YERGIN: It doesn't affect oil because really gas is used primarily electric generation or home heating and so forth. But it does mean that we were headed to be as dependent on gas imports as we are on oil, and that's changed. And the numbers are quite extraordinary. This shale gas was really like two percent of our supply in 2000. Now it's about 35 percent of our production. So it's happened very fast.

ZAKARIA: And is it likely to go, you know, from 2 percent to 35 percent in a decade? What's the next decade?

YERGIN: Well, I think it's certainly likely to grow because the volumes are there. The resource is there, and the price of natural gas because of the growth of supply is half of what it was a few years ago. And so you have this abundance of this relatively inexpensive fuel that just wasn't on anybody's - most anybody's agenda.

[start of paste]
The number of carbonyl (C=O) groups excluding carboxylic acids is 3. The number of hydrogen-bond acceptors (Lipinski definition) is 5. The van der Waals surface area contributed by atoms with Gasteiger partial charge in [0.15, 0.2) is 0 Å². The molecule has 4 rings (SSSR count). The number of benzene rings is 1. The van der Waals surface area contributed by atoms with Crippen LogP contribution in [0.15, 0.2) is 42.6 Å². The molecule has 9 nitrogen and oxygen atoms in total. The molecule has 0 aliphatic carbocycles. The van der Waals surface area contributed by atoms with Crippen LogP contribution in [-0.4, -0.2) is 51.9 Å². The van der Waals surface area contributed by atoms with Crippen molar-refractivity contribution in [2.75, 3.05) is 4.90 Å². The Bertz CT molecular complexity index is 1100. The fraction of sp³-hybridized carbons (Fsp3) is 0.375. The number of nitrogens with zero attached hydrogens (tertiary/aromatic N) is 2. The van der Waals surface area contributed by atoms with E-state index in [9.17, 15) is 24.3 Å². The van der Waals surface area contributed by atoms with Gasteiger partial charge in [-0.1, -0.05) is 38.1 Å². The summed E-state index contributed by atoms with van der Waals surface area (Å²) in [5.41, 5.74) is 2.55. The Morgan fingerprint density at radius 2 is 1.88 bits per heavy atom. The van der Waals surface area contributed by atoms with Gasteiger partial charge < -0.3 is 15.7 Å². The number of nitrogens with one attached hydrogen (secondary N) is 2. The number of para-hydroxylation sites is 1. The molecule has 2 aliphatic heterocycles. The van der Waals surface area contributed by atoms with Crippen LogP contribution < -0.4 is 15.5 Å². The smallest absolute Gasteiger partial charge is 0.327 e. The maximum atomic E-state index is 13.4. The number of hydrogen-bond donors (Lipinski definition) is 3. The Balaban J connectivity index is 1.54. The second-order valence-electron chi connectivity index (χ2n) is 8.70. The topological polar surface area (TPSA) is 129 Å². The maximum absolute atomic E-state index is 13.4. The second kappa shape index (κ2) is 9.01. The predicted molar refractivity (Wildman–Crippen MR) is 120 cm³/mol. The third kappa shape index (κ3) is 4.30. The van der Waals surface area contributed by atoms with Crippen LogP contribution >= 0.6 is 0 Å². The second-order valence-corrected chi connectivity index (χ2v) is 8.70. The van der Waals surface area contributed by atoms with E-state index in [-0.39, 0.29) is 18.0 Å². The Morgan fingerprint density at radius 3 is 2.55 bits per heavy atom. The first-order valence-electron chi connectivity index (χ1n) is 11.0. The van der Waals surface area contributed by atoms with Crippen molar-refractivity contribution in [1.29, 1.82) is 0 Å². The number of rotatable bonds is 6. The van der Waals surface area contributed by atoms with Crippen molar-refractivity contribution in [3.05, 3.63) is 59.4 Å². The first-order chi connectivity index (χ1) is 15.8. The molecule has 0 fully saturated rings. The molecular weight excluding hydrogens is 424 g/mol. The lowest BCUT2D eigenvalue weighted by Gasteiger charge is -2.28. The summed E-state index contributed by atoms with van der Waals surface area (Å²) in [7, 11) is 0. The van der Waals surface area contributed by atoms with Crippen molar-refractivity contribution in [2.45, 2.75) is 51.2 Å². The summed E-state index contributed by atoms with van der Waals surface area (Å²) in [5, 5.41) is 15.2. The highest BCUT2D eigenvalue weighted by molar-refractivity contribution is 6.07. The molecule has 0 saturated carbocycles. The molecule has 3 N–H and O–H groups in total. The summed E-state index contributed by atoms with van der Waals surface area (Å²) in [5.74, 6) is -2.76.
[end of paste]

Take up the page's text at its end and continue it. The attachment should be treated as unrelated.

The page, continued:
ZAKARIA: And what it's doing mostly is replacing coal which is why its advocates say look at the end of the day, this is a net plus for the environment because what it's replacing is the dirtiest of all hydrocarbons.

YERGIN: Right. Exactly, Fareed. You pointed to what's really the - the issue, is that the natural gas is about half the carbon content of coal. So its significance in the United States is to back out coal which is what its environmental advocates want. And that is, you know, in the process of happening. And for other countries around the world, including China, it's a question of whether they'll have the gas to be able to do the same thing.

ZAKARIA: What about replacing oil? What is the use of liquefied natural gas in terms of cars, in terms of transport? What is the future for that?

YERGIN: There are some who say that natural gas should also be used as a motor transportation fuel. And, you know, if you go to the Southwest United States, you'll see people and talk to people whose pickup truck runs on natural gas.